Social, Live & Metaverse Commerce – Where Is E-commerce Going?

Where is E-commerce going? Image of a person live streaming.

Benjamin Franklin once said, ”When you are finished changing, you are finished”. This holds true everywhere, but even more so in E-Commerce. New platforms emerge, trends shift and user behavior changes. Everyone working in E-Commerce, and customer experience, has to adapt to this truth.

But what is E-commerce going to change into? What is the next step on the journey?

It may be social commerce, and/or live commerce. Social commerce is the use of social media to sell a product or service. Live commerce uses live video, often through livestreams, to also sell products and services. Although they seem separate, there is a lot of overlap between the two. Plus Metaverse Commerce is looming on the horizon…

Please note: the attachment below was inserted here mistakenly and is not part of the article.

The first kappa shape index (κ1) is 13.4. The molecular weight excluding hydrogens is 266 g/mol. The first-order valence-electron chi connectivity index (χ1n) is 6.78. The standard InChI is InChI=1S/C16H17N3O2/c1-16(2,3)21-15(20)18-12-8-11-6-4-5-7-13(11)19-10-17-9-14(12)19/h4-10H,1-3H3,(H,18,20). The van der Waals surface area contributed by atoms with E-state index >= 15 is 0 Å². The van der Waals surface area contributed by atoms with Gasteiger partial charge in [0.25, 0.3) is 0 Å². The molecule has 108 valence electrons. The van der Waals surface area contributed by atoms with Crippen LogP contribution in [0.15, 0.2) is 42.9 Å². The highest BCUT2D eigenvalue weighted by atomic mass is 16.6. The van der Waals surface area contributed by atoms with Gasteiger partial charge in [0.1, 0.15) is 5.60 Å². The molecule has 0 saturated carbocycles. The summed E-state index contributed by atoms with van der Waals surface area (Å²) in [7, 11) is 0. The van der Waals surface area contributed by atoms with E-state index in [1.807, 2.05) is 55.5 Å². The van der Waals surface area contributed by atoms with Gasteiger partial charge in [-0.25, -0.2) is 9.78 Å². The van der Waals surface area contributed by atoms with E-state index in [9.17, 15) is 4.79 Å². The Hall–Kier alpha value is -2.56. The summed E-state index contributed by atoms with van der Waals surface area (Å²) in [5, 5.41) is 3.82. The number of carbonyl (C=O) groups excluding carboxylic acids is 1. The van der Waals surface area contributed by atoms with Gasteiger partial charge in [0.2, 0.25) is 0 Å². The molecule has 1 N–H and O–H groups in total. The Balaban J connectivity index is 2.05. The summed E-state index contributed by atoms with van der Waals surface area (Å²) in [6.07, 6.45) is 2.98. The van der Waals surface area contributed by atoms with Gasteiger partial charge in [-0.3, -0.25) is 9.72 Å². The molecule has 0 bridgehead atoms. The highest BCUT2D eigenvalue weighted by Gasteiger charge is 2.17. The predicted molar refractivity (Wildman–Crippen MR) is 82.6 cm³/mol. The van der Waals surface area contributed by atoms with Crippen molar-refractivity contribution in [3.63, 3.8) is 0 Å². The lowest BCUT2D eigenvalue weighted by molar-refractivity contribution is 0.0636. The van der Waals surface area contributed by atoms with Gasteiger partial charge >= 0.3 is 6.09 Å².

This week we dive into social and live commerce to see if they are the next step for the E-commerce industry. We will look at why SEA (South East Asia) leads the way in both and whether there are some regional differences at play.

Let’s dig in. But first, some key takeaways.

Key Takeaways

  • E-commerce in SEA is very healthy
  • SEA’s digital economy is worth $200 billion and will grow 20% YoY
  • Younger demographics have a totally different mindset
  • More discovery is happening on social, it is not just search anymore
  • Time spent online “researching products and brands” is down by 11% from Q3 2018
  • Social platforms like TikTok are taking users away from Google